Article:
On climate change, curb your enthusiasm. It’s not that the recent international conference in Paris didn’t take significant steps to check global warming. It did. Nearly 200 countries committed to reduce their greenhouse gas emissions. The goal of limiting warming to 2 degrees Celsius (3.6 degrees Fahrenheit) from preindustrial times was reaffirmed. The trouble is that what’s being attempted is so fundamentally difficult that even these measures may be wildly unequal to the task.
What’s being attempted, of course, is the wholesale replacement of the world economy’s reliance on fossil fuels (coal, oil, natural gas) for four-fifths of its energy. To be sure, the shift is envisioned to take decades, four or five at a minimum. Still, the vast undertaking may exceed human capability.
Hence, a conundrum. Without energy, the world economy shuts down, threatening economic and social chaos. But the consequences of climate change, assuming the scientific consensus is accurate, are also grim – from rising sea levels (threatening coastal cities) to harsher droughts (reducing food supplies).
It’s useful to split the discussion into two parts. On the existence of human-driven warming, I accept the dominant scientific view, mainly because I’m not technically qualified to dispute it. But I have doubted that, without major breakthroughs in energy technology, we can do much about warming. The addiction to fossil fuels will triumph.
Paris confirms that view. Rather than show how much progress we’ve made, it demonstrates how little maneuvering room we have. Consider some estimates from IHS, a consulting company. In 2012, it reports, the world generated 45 gigatons of greenhouse gases, up 50 percent since 1990. Without new policies, that total would rise to 60 gigatons by 2030, IHS projects. But the national pledges made in Paris would hold the 2030 total to 50 gigatons. That’s good news, right? Well, not exactly.
Limiting global warming to 2 degrees Celsius would require that emissions in 2030 drop to 35 gigatons, reckons IHS. So even with the Paris pledges, we’re about 40 percent above the goal. Moreover, IHS thinks that some pledged cuts won’t materialize. They are political gestures or depend on unproven technologies. There are no enforcement mechanisms.
Renewable energy – mainly wind and solar power – is supposed to rescue us. Quite likely, it won’t.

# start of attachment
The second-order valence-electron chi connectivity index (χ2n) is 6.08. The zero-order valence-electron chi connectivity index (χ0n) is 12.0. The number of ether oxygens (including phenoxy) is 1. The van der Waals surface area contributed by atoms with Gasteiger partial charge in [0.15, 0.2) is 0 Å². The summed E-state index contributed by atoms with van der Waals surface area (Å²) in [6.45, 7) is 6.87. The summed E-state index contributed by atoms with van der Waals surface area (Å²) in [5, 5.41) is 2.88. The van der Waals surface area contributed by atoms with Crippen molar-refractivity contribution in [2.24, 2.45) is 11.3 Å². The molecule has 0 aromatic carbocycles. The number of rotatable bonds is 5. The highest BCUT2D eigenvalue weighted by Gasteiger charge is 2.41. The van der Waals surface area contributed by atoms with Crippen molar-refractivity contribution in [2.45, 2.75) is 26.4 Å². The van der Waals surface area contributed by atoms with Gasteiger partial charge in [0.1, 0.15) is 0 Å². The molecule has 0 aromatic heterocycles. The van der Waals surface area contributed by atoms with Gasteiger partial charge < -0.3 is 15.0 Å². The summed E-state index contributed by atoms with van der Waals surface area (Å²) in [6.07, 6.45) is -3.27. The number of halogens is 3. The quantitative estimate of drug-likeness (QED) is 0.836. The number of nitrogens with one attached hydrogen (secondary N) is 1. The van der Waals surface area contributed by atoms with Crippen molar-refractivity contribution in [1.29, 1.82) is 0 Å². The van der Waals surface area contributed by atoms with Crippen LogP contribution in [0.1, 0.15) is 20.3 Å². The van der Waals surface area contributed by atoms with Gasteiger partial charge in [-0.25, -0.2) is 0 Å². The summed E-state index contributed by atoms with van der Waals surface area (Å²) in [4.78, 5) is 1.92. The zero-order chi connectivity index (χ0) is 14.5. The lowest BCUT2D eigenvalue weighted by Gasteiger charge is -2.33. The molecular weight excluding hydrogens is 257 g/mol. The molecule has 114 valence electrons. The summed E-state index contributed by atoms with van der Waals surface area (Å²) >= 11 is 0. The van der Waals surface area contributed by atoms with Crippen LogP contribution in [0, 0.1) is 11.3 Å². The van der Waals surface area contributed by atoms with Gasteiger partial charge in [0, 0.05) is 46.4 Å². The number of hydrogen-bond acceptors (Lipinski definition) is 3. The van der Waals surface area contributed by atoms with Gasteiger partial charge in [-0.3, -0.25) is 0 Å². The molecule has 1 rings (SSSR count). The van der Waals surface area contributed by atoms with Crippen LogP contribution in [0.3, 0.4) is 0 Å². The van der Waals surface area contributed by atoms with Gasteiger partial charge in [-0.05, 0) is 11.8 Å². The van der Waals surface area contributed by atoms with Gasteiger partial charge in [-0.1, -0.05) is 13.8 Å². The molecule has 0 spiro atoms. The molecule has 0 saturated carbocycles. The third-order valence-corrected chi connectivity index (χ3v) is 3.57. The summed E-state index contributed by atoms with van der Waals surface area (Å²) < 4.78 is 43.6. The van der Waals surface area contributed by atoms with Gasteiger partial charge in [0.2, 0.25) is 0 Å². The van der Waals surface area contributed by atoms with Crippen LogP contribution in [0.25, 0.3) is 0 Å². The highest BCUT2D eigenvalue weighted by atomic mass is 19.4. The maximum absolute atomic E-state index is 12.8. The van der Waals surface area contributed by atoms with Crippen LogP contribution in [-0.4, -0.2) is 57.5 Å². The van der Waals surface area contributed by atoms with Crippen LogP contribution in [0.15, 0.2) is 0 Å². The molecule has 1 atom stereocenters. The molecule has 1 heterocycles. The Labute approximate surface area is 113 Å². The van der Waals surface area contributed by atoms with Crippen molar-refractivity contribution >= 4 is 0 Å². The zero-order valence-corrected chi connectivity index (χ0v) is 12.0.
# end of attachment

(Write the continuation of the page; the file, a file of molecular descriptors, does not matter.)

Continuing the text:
True, renewable energy is expanding rapidly in the United States. In the next two years, the solar industry expects to double its installed American capacity. In 2014, wind generation was up 51 percent from 2011, according to government figures. Moreover, costs are said to have fallen sharply. The wind industry puts its decline at 60 percent over the past four years; the solar industry reports a 70 percent drop since 2009.
But these achievements need to be qualified. For starters, renewables’ rapid growth comes off a tiny base. As a result, wind supplied only 4.4 percent of U.S. electricity in 2014. Solar’s contribution was smaller, about 1 percent; for 2020, the industry’s target is 3.5 percent. Global figures are lower. The Economist magazine puts renewables’ share of world energy production at 1 percent. The fact that wind and solar are heavily subsidized in the United States, through tax breaks, suggests that recent cost reductions haven’t yet made renewables competitive with other energy sources.
Another handicap is physics: Wind and solar generate electricity only when the sun shines or the wind blows. They need backup power supplies. This hasn’t been (so far) a big problem in the United States, because we have many “base” power plants – typically fueled by coal and natural gas – that can provide backup. Developing countries are another story. Seeking to reduce their poverty, they need more bulk power, says Robert Bryce, an energy expert at the Manhattan Institute. They have favored coal.
Despite Paris, we haven’t acknowledged the difficulties of grappling with climate change, whose extent and timing are uncertain. We invent soothing fantasies to simplify matters. The notion that the world can wean itself from fossil fuels by substituting renewables is one of these. The potential isn’t large enough.
Actual choices are harder. For example, Bryce argues that only an expansion of nuclear power could replace significant volumes of fossil fuels. But greater reliance on nuclear poses its own dangers, including: the disposal of atomic waste, operational accidents and vulnerability to terrorism.
It’s true that technological breakthroughs could change this. We know what’s needed: cheaper and safer nuclear power; better batteries and energy storage, boosting wind and solar by making more of their power useable; cost-effective carbon capture and storage – making coal more acceptable by burying its carbon dioxide in the ground.
We have been searching for solutions for decades with only modest success. We need to keep searching, but without meaningful advances, regulating the world’s temperature is mission impossible.
Robert J. Samuelson is a columnist for the Washington Post.
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